Supreme Court Justice Clarence Thomas’s concurrence in Joseph Biden v. Knight First Amendment at Columbia University recommends regulating social-media platforms as if they were common carriers or public accommodations, so that their First Amendment rights to exclude speech would be curtailed. While the U.S. does have a history of employing such regulations, the wisdom of those precedents and the extent to which they are appropriate for social-media companies is less certain.
Section 230 of the 1996 Communications Decency Act is the current controlling federal law. It provides broad immunity for information service providers against being held liable for the content of third-party speech on their platforms and for the removal or minimizing of that content.
Individuals on both sides of the political spectrum are unhappy with Section 230’s often imperfect content-moderation results. Many on the left want more content taken down that they view as harmful, while many on the right claim that too much of their content is removed for politically biased reasons.
But even if current congressional efforts to repeal Section 230 are successful, online platforms would still have their First Amendment rights intact to remove speech they didn’t want to carry. That’s precisely why Thomas takes aim at lessening Facebook, Twitter, and similar platforms’ claims to such protections.
In his concurrence, Justice Thomas lays out how to regulate social-media platforms as common carriers or public accommodations in order to restrict the platforms’ rights of exclusion. The new regime would be something akin to digital forced access; social-media companies’ First Amendment right to regulate or remove speech on their private platforms would be eliminated or curtailed.
From a legal perspective, however, the precedents for imposing speech restrictions on private entities may not easily translate to the way that social-media companies operate, or the markets that they serve.
In Pruneyard Shopping Center v. Robins, the Supreme Court held that a shopping mall could be forced to allow distribution of leaflets and gathering of signatures within the building. The case does suggest some parallels for preventing social-media platforms from restricting speech. But defenders of private property correctly dislike this ruling and those on the right could easily object, on similar bedrock property-rights arguments, to private platforms being forced to host speech against their will. Turner Broadcasting, Inc. v. FCC is precedent for common-carrier status triggering obligations to carry speech. That was in the form of obligating cable companies to carry local broadcast stations and, interestingly, Justice Thomas would go on to join the dissent when the questions were revisited in 1997. But unlike cable franchises, social-media platforms have made no secret of reserving their right to deny service to any user under their terms of service. After all, if Twitter and Facebook cannot exercise “editorial” discretion over the posts on their platforms, how will they ever attract advertisers, who understandably don’t want their brand popping up next to God knows what? Exclusion is central to their business model, which is an important distinction from former common carriers.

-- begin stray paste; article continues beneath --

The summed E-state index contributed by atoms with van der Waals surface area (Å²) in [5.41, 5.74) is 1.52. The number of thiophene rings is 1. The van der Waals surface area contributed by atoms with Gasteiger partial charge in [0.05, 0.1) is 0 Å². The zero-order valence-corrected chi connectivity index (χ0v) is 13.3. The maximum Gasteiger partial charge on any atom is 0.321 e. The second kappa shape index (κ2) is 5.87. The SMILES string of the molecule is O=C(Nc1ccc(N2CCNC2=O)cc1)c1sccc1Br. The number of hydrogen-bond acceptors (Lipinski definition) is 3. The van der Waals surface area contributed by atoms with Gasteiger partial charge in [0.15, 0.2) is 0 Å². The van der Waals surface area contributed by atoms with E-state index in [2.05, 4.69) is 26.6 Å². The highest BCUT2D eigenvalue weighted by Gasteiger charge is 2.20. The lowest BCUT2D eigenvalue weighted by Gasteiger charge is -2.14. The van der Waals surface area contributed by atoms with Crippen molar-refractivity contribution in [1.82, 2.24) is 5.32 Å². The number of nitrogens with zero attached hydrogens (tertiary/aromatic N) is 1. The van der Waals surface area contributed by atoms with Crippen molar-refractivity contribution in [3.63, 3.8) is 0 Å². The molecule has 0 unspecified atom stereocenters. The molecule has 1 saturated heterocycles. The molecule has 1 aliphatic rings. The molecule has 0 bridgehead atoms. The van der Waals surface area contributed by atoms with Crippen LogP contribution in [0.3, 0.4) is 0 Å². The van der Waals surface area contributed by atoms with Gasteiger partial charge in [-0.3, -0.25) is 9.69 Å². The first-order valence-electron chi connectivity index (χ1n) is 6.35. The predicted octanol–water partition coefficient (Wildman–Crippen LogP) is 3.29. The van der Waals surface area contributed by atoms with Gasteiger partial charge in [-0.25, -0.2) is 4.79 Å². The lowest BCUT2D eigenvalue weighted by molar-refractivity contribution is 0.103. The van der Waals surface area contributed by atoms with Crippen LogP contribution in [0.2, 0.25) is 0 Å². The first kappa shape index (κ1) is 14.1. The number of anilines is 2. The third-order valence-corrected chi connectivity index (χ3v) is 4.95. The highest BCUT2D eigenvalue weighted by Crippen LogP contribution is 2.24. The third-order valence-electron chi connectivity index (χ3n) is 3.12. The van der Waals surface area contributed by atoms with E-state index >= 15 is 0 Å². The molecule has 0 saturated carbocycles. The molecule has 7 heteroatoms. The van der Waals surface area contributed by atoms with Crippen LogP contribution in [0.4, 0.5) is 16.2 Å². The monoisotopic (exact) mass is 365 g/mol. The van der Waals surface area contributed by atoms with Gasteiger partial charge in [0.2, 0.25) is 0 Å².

On the flip side, in Miami Herald v. Tornillo, the Supreme Court ruled against compelled speech, holding that the newspaper could not be forced to publish replies to criticism of candidates (regardless of its local market share). Similarly, in Hurley v. Irish-American Gay, Lesbian, & Bisexual Group of Boston, Inc., the Court protected parade organizers’ right to exclude participants. These last two examples seem to align more with the speech and curation aspects that are fundamental to social-media platforms.
To justify government regulation, Thomas mistakenly claims that there is insufficient competition in the social-media space. He writes, “That these companies have no comparable competitors highlights that the industries may have substantial barriers to entry.” In reality, these platforms are constantly having to compete with new market entries. Examples include Snapchat, Clubhouse, TikTok, and many more. The next generation of social media, much of which has yet to be invented, will likely be decentralized and even less akin to entities that have been regulated as common carriers in the past. Beyond comparable social-media-platform alternatives to Twitter and Facebook (both of which have banned former President Trump) there still exists television, radio, and the rest of the Internet.
The practical reality of forcing social-media companies to carry speech to which they object might not be the panacea that conservative critics imagine. Much of what is culled from these platforms is spam, extreme hate speech, and disturbing (but constitutionally protected) content. An Internet with no moderation would quickly become a place that very few people would want to visit. Facebook would more aptly be called “Pornbook” in short time.
While there are legitimate frustrations and complaints about content moderation online, Thomas’s heavy-handed regulatory prescription is not the answer. The unintended consequences of common-carrier regulation warn against the idea, and the marketplace is already at work decentralizing control. Most fundamentally, despite the opinion of one Supreme Court justice, case law does not suggest that laws restricting the First Amendment rights of social-media platforms would survive judicial review.